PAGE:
I’ll say this. It had an effective trailer.
In this situation, ‘effective’, does not mean ‘good’ – the sight of an ten-foot slimeboy terrorising a generic criminal by likening him to a ‘turd in the wind’ recalls the cringe-inducing script of a 1990’s kids cartoon – but it does seem to sum up perfectly the overall impression Venomleaves. Toonish, ridiculous, and persistently uncomfortable.
This being the most recent from Ruben Fleischer (director of Zombieland and 30 Minutes or Less), Venom constantly smashes together strange, brash humour and high stakes action isn’t much of a surprise, but it’s so tonally inconsistent that much of Venom is either spent tuning out or simply trying to make sense of the entire, strange creation.
In the throes of outer space (in the wake of the god-awful The Predator, not a fab start), a probe discovers four parasitic alien lifeforms, which bioengineering company, Life Foundation wish to use in their ongoing search for a cure for cancer. On its way back, the ship crashes, leading one of them to escape. That’s no concern to Life’s CEO, Carlton Drake (Riz Ahmed), who, discovering the symbiotes’ unique healing properties, begins illegally splicing them with human subjects with aim to create a newly hardened human race who can cope with an apocalypse everyone in the story appears to have acknowledged as inevitable.
These tests, it turns out, are a huge ethical concern, which investigate journalist Eddie Brock (Tom Hardy) is keen to expose. With the help of a concerned Life scientist (Jenny Slate’s comic chops are entirely wasted in an entirely dispensable role), Brock breaks into the facility, grabs his proof and – in a scuffled attempt at jumpy horror – ends up absorbing one of the symbiotes, leaving him with muddily-animated ‘web’ abilities and an insatiable appetite for human heads, along with a hallucinatory voice that calls itself ‘Venom’.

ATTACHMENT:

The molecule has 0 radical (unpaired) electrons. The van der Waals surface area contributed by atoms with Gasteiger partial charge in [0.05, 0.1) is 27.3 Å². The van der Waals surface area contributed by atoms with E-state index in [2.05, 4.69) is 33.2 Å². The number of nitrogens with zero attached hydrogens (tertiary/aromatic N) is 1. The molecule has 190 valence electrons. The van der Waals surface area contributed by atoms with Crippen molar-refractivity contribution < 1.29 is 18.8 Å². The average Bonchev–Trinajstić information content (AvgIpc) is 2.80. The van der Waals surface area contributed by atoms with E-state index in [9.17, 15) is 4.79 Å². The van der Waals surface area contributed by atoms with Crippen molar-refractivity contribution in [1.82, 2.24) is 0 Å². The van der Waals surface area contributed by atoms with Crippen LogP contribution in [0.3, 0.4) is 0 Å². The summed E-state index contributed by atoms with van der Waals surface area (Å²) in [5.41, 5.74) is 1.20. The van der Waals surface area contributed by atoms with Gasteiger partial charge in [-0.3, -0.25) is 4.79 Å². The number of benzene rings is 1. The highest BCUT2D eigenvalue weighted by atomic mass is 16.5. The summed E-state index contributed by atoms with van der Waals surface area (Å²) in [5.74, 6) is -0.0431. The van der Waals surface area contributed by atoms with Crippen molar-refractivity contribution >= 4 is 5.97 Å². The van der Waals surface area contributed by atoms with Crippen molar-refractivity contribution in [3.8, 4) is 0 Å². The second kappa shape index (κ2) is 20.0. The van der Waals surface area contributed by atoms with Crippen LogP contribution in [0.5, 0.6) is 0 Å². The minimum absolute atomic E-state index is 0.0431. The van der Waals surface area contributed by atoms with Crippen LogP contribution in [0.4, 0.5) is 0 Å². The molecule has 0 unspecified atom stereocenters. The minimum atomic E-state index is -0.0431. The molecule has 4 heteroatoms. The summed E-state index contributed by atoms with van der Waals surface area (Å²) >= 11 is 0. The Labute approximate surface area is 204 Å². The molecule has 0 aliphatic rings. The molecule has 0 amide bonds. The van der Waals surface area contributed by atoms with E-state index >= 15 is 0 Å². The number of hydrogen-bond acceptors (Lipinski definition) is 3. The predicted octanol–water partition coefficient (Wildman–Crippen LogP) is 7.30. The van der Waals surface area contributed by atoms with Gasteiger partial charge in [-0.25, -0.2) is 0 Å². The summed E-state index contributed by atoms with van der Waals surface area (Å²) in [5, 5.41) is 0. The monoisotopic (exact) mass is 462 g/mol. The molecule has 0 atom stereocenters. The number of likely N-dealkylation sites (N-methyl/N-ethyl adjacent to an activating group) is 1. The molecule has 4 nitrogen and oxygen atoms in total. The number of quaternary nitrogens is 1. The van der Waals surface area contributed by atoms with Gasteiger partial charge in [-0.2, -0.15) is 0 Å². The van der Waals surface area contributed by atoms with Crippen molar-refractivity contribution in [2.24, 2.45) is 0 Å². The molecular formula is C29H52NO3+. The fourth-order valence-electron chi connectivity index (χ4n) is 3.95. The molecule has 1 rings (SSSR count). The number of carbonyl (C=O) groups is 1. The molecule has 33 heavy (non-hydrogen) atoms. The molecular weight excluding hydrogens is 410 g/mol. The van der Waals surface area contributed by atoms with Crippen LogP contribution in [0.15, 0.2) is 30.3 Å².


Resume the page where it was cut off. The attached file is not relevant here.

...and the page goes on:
With effectively the same premise as Upgrade, Fleischer’s superhero spin-off opens itself more than once to unflattering comparisons with superior work. Upgrade was a gritty, cohesively structured exploitation of humanity’s self-destructive desire to become more,while Venom swings so rapidly between high-stakes action, disjointed slapstick and lodged attempts at romance that it’s impossible to have a sincere response.
The script is barely passable and suffused with the sort of awkwardly crass humour of a 1990’s B-Movie. “Pussy”, “turd” and “loser” are about the most cutting insults scriptwriters Kelly Marcel, Jeff Pinkman and Scott Rosenberg can offer Venom, and there’s little to no motivation for doing so other than the frightfully misjudged one of it being ‘funny’. Characters are also afflicted with this that Riz Ahmed tries his best to breathe life into his hollow corporate antagonist, but his attempts at ‘Frankensteinian’ megalomania are pulled down by sweaty comparisons to Planet of the Apes and, weirder still, Fight Club. Again, recalling better films.
The most palatable sequences are those that rest on Tom Hardy’s wild performance. Indeed, it’s almost worth the price of admission to watch Brock devour endless amounts of crustacea as he cools off in a gourmet lobster tank, or as he desperately tries to talk his enemies down while his arms flail jerk upward like some anxious Pinocchio. But even though Hardy’s recognisable twitchiness suits a protagonist suspended in a constant state of malfunction, it’s never really clear whether these scenes are funny within the context of Brock’s situation, or because Hardy seems as bemused by the plot as we are. Onlyalmost worth it.
Laughter comes as a result of awkwardness than any comic veneer. The oddest of bromances develops as Venom observes Brock’s continued love for Anne (Michelle Williams is – like Slate, frustratingly underspent), ultimately becoming an interior wingman, whose love advice is made all the more perplexing by the fact it works.
That’s only one example of the film’s oddly warped logic. We’re supposedly meant to sympathise with Eddie as he uses his girlfriend’s lawyer credentials to get close to Drake, and Anne’s inevitable change of heart toward him carries no clear reason other than that there’s an alien inside him. And I have a veryhard time believing an alien supposedly pursuing its best interests would grow quite so quickly protective over an Earth on its way to self-collapse.
It’s not just that the jokes don’t land. From its hacked-together CGI-heavy fight scenes to its truly cringeworthy romantic endeavours, Venom makes so little sense that perhaps its one saving grace is that many will enjoy riffing on it. What sprang so hopefully toward the Spider-Man: Homecoming universe seems to have stumbled into The Amazing Spider-Man 2; let us hope the now confirmed Carnage sequel will save this spinoff series from its own symbiotic self-destruction.